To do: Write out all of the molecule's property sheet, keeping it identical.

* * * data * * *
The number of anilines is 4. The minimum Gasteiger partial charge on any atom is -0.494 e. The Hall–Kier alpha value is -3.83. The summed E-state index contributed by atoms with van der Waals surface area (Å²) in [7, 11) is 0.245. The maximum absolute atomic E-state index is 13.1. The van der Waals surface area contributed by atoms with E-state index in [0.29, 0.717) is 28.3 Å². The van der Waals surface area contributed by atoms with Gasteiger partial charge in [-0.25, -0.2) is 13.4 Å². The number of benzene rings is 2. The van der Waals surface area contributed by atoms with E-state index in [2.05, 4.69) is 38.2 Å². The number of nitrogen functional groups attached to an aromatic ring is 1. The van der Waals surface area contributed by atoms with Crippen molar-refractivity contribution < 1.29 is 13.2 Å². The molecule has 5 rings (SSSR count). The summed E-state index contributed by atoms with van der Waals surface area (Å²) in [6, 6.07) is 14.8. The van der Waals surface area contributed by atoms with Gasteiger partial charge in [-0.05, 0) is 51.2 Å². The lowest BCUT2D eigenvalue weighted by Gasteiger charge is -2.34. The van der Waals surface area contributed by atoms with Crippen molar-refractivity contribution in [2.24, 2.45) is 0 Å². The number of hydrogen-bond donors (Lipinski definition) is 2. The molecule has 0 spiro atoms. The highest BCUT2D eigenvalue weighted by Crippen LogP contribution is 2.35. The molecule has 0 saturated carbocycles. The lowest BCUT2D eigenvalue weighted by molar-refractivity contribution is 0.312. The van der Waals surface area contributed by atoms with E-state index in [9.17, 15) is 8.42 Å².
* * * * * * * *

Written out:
The number of anilines is 4. The minimum Gasteiger partial charge on any atom is -0.494 e. The Hall–Kier alpha value is -3.83. The summed E-state index contributed by atoms with van der Waals surface area (Å²) in [7, 11) is 0.245. The maximum absolute atomic E-state index is 13.1. The van der Waals surface area contributed by atoms with E-state index in [0.29, 0.717) is 28.3 Å². The van der Waals surface area contributed by atoms with Gasteiger partial charge in [-0.25, -0.2) is 13.4 Å². The number of benzene rings is 2. The van der Waals surface area contributed by atoms with E-state index in [2.05, 4.69) is 38.2 Å². The number of nitrogen functional groups attached to an aromatic ring is 1. The van der Waals surface area contributed by atoms with Crippen molar-refractivity contribution < 1.29 is 13.2 Å². The molecule has 5 rings (SSSR count). The summed E-state index contributed by atoms with van der Waals surface area (Å²) in [6, 6.07) is 14.8. The van der Waals surface area contributed by atoms with Gasteiger partial charge in [-0.05, 0) is 51.2 Å². The lowest BCUT2D eigenvalue weighted by Gasteiger charge is -2.34. The van der Waals surface area contributed by atoms with Crippen molar-refractivity contribution in [2.24, 2.45) is 0 Å². The number of hydrogen-bond donors (Lipinski definition) is 2. The molecule has 0 spiro atoms. The highest BCUT2D eigenvalue weighted by Crippen LogP contribution is 2.35. The molecule has 0 saturated carbocycles. The lowest BCUT2D eigenvalue weighted by molar-refractivity contribution is 0.312. The van der Waals surface area contributed by atoms with E-state index in [9.17, 15) is 8.42 Å².